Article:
Wednesday, October 26, 2016

Blog or Treat: Remembrance Thief

Perhaps one of my favorite posts on this blog is also my oldest: Demons and Fae. It examines the demon variety chart in Monster Hunters 3 (page 19) and talks about how it can  expanded and used to create Fae. It also talks about how a single monster concept can be used for multiple monster types, and it inspired me to actually write an expanded table and build a generator so you don't have to roll 50 dice to get answers.

This monster was generated using those tools and posts, but this time I'm not picking a monster type: I'm showing how the monster can a demon, an evil fae, or a type of vampire. I hope you find the monster evocative.

The monster is focused on Monster Hunters, as the original posts and the book that inspired the creature are focused there, but it can fit in variety of campaigns, particularly standard horror.

Monday, October 17, 2016

10 Points of Flavor

In my recent games I've started giving out '10 points of flavor'. These are to be spent on things the player doesn't expect the character to use. I view them as a tool for fleshing out a character, and hopefully for reducing the tension between building a realistic character and working with a low point budget.

 What people buy with these points varies. Area knowledge (home) is a common choice. Its only valid if the action doesn't take place their, but it lends a fair amount of flavor. I've seen an awful lot of people buy games. The specialization is usually video games, table top games, or chess. High Academic skills often get thrown in: I had one guy buy History (Occidental magical traditions), and musical skills are common. Animal handling (dogs) is another favorite, used by dog lovers. Cooking and housekeeping show up as day to day skills. I've also seen things like driving in a campaign where the planet is covered in ice (and thus snow mobiles are used). I think the weirdest one I've seen has been Professional Skill (Fire extinguisher maintenance).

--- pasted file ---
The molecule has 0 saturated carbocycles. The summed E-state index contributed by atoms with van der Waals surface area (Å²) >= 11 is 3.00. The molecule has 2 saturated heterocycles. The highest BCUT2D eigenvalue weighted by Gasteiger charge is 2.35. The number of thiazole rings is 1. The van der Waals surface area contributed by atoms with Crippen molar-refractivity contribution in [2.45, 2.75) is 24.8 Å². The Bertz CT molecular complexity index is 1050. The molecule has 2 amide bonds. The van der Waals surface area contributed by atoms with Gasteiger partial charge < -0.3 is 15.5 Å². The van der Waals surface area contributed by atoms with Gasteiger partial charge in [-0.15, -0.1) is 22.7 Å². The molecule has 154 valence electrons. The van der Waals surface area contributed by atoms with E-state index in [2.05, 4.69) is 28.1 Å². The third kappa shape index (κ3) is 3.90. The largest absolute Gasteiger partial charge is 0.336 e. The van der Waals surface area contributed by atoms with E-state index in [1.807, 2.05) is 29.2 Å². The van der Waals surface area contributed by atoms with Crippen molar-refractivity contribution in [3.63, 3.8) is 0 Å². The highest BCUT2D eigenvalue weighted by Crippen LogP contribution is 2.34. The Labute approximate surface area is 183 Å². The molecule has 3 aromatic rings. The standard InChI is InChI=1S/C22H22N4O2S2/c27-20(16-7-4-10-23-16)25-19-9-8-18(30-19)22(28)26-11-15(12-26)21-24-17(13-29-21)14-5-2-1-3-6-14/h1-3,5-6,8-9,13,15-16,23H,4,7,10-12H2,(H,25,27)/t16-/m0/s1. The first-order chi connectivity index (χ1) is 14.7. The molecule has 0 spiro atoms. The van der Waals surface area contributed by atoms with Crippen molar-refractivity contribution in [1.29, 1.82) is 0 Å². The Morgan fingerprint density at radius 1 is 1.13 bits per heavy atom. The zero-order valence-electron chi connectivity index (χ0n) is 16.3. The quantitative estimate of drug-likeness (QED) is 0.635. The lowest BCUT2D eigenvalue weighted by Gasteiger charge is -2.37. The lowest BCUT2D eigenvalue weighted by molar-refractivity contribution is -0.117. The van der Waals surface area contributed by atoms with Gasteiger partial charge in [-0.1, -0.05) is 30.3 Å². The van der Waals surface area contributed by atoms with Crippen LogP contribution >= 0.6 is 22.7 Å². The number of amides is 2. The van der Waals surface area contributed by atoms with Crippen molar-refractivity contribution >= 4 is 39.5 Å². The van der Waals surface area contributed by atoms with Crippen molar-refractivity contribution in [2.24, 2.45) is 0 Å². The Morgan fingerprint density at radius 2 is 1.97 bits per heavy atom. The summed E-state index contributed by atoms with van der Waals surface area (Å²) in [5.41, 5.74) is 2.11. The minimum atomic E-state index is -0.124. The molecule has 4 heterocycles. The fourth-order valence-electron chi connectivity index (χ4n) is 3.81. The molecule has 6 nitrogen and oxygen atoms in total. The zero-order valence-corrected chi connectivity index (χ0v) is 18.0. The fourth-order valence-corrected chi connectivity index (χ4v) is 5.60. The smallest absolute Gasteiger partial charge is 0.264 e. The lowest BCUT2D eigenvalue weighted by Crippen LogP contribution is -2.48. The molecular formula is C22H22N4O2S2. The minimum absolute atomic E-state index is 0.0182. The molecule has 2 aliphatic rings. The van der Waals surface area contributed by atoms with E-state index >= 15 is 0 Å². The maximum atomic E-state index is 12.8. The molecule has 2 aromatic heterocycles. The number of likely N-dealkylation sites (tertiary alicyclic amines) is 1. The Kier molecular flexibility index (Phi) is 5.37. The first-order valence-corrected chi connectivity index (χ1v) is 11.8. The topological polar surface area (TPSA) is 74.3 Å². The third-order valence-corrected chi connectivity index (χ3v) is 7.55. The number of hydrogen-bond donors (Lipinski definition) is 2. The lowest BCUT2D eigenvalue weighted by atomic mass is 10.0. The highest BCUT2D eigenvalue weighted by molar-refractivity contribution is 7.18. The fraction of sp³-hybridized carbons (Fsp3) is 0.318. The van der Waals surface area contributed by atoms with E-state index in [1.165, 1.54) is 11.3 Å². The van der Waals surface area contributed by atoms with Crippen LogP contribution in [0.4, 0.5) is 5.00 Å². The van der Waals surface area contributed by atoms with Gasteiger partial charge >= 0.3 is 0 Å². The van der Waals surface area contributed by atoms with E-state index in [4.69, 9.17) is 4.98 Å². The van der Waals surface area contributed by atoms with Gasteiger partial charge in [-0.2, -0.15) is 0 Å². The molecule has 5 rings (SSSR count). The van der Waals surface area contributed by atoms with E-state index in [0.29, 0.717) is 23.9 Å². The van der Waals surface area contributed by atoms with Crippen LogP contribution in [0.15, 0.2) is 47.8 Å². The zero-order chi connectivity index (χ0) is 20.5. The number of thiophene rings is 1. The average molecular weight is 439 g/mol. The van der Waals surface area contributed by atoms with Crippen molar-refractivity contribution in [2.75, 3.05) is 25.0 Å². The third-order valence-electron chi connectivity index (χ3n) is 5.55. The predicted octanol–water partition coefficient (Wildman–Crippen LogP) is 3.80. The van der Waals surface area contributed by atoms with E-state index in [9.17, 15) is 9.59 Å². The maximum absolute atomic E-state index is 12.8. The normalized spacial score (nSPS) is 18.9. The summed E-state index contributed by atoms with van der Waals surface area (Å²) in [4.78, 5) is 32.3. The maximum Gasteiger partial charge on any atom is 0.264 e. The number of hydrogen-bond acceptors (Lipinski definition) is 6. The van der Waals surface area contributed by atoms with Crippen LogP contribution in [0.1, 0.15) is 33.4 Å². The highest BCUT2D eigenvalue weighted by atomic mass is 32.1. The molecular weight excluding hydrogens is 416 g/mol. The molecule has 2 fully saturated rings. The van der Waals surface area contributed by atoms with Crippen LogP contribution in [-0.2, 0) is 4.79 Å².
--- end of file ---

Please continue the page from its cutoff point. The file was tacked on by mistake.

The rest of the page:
Wednesday, October 12, 2016

Lawmen Of Borlo: Reflections on Setting Choices

I just finished my "Lawmen of Borlo" game, and last post I talked about how gameplay went. Today I'm going to look at the setting decisions and work I put into it, and how they turned out.

The things that went best were the way I handled races (which was a trick to get right), and the FTL system (which never got used). The books I actually ended up using were interesting, and there were some places where I did too much work, or too little. I also let the standard adventure be something I didn't plan. In this case, it worked well, but that fact is worth being cautious of in the future.